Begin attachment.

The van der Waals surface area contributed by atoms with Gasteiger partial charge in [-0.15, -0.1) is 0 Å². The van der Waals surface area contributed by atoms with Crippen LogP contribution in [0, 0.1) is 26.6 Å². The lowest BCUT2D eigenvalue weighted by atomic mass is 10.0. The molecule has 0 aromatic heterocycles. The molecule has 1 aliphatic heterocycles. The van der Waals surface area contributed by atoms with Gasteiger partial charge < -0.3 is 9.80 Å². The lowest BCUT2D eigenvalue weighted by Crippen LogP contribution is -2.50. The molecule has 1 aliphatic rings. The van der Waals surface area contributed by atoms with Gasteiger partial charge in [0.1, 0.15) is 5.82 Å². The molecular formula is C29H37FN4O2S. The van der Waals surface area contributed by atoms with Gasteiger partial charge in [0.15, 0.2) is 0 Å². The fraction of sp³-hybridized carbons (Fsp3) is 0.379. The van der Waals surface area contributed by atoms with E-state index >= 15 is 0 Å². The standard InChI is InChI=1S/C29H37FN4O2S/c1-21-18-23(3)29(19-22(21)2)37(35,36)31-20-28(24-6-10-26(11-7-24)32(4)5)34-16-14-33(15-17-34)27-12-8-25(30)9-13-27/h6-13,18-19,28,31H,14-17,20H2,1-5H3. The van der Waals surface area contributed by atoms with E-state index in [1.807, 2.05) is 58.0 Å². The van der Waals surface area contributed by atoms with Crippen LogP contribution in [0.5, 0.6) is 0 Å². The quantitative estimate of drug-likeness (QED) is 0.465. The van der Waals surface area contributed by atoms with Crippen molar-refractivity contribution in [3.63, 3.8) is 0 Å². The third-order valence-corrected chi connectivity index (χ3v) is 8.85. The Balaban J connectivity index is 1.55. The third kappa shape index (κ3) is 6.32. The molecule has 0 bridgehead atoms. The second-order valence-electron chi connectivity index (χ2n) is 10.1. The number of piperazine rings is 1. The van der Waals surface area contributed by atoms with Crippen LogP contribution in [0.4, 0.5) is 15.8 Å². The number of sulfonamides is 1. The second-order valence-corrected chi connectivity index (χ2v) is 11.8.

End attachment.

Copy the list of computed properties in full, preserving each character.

The van der Waals surface area contributed by atoms with Gasteiger partial charge in [-0.15, -0.1) is 0 Å². The van der Waals surface area contributed by atoms with Crippen LogP contribution in [0, 0.1) is 26.6 Å². The lowest BCUT2D eigenvalue weighted by atomic mass is 10.0. The molecule has 0 aromatic heterocycles. The molecule has 1 aliphatic heterocycles. The van der Waals surface area contributed by atoms with Gasteiger partial charge < -0.3 is 9.80 Å². The lowest BCUT2D eigenvalue weighted by Crippen LogP contribution is -2.50. The molecule has 1 aliphatic rings. The van der Waals surface area contributed by atoms with Gasteiger partial charge in [0.1, 0.15) is 5.82 Å². The molecular formula is C29H37FN4O2S. The van der Waals surface area contributed by atoms with Gasteiger partial charge in [0.15, 0.2) is 0 Å². The fraction of sp³-hybridized carbons (Fsp3) is 0.379. The van der Waals surface area contributed by atoms with E-state index >= 15 is 0 Å². The standard InChI is InChI=1S/C29H37FN4O2S/c1-21-18-23(3)29(19-22(21)2)37(35,36)31-20-28(24-6-10-26(11-7-24)32(4)5)34-16-14-33(15-17-34)27-12-8-25(30)9-13-27/h6-13,18-19,28,31H,14-17,20H2,1-5H3. The van der Waals surface area contributed by atoms with E-state index in [1.807, 2.05) is 58.0 Å². The van der Waals surface area contributed by atoms with Crippen LogP contribution in [0.5, 0.6) is 0 Å². The quantitative estimate of drug-likeness (QED) is 0.465. The van der Waals surface area contributed by atoms with Crippen molar-refractivity contribution in [3.63, 3.8) is 0 Å². The third-order valence-corrected chi connectivity index (χ3v) is 8.85. The Balaban J connectivity index is 1.55. The third kappa shape index (κ3) is 6.32. The molecule has 0 bridgehead atoms. The second-order valence-electron chi connectivity index (χ2n) is 10.1. The number of piperazine rings is 1. The van der Waals surface area contributed by atoms with Crippen LogP contribution in [0.4, 0.5) is 15.8 Å². The number of sulfonamides is 1. The second-order valence-corrected chi connectivity index (χ2v) is 11.8.